Lending a Paw: A Bookmobile Cat Mystery (Bookmobile Cat Mysteries)

Lending a Paw: A Bookmobile Cat Mystery (Bookmobile Cat Mysteries) by Laurie Cass Read Free Book Online

Book: Lending a Paw: A Bookmobile Cat Mystery (Bookmobile Cat Mysteries) by Laurie Cass Read Free Book Online
Authors: Laurie Cass
This guy is a big deal down here.”
    So I’d called. Stan invited me to lunch at the local diner and before we’d finished our burgers, it was clear that we were going to be friends. Despite the disparity in our ages, backgrounds, and life experiences, there was an instant rapport between us that defied all understanding.
    But the more I’d gotten to know Stan, the more I didn’t understand the difference between the man I knew and the Stan Larabee that everyone else seemed to have encountered. The comments I heard ranged from “He should have stayed in Florida” to “Stan Larabee never lifted a finger to help anyone in his whole life” to “Larabee wouldn’t part with a dime unless he was guaranteed a quarter back.”
    Yet he’d written a check to the Chilson District Library with so many zeros I wasn’t sure how he got them all to fit on the line.
    “Here you are, Minnie,” he’d said, ripping it out of his checkbook. “The only way this county is going to get a bookmobile is if someone pays for the whole dang thing. Give that shortsighted library board this check and my compliments.”
    I’d thanked him profusely and said something about the discrepancy in how I saw him and how the rest of Chilson saw him. He’d roared out a laugh that somehow held an edge of black. “You’re not from a small town, are you? Stay here long enough and you’ll see.”
    “See what?” I’d asked.
    “That you can’t live long enough to outlive a reputation.”
    Soon afterward, I’d stopped by to see my best friend, Kristen, owner and operator of the Three Seasons restaurant, and begun to see what he’d meant. Kristen had been horrified when I’d told her I’d gone to Stan and asked for money.
    “You did what?” She’d looked down at me, every inch of her five-foot-eleven self vibrating with disapproval. “Stan Larabee doesn’t hand out money. Everybody knows that.”
    “Everybody is wrong.” I handed her the copy I’d made of the check.
    Kristen pushed at a wisp of her blond hair that had escaped its tight ponytail and read the numbers out loud. “Two hundred and fifty thousand dollars?” Her voice squeaked. “Are you serious?”
    “As your double chocolate cheesecake.” I’d plucked the paper out of her hands. The way her mouth was staying open made me anxious about drool. I planned to frame the copy and hang it in my bedroom so I could see it first thing when I woke up in the morning and last thing before I went to sleep at night. A raised spot from Kristen-drool would ruin the effect completely.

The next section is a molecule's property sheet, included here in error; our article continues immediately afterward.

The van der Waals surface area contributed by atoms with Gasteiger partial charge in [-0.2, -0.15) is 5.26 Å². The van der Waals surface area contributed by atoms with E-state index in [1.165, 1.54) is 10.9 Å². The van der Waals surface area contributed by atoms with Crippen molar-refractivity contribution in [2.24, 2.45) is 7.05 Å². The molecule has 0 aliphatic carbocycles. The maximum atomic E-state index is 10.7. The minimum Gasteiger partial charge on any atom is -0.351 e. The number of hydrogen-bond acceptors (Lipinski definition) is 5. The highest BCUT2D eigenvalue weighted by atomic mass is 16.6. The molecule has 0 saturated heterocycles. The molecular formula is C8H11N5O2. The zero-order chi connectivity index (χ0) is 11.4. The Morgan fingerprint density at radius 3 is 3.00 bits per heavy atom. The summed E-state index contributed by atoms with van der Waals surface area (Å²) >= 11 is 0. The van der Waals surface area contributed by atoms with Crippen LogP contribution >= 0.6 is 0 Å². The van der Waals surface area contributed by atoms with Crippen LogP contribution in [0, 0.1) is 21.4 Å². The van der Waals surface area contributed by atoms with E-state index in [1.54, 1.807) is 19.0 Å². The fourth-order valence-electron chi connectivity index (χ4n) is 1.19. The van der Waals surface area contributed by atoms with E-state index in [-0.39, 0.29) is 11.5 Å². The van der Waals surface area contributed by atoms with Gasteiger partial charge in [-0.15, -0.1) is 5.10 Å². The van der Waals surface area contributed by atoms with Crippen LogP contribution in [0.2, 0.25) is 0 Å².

She squinted as I tucked the copy away in a folder. “Did it cash?”
    “Of course it cashed. Do you think Stan Larabee would write a bad check?”
    “I’d believe anything about that man,” she said darkly.
    “Oh, pooh. I bet most of those stories are rumors made up at the bar at closing time. He was perfectly nice to me.”
    Kristen gave me one of those you’ve-only-lived-here-three-years looks, but said, “Maybe. I’ve never talked to him more than a couple of times, myself.”
    “Well, there you go. Makes you wonder what people say about you, doesn’t it?” Grinning, I’d waved and toddled home, elation filling me so full I wouldn’t have been surprised if I’d started floating. I’d bearded the lion in his den. Not only had I survived to tell the tale, but I’d been rewarded beyond anything I’d expected.
    Eddie brought me back from my year-old memory by bumping me on the chin. I’d stopped petting him. “Sorry about that.” I scratched the top of his head and the purr machine restarted. Outside, the high hills, now half-hidden by the driving rain, looked cold and empty and lonely. Tears threatened again and I bent down to put my face against Eddie’s fur.
    I shrieked, Eddie yowled. I shrieked again as Eddie’s claws sank into my thighs. He yowled again as I scrambled to my feet. He detached his claws from my skin and launched himself across the console,

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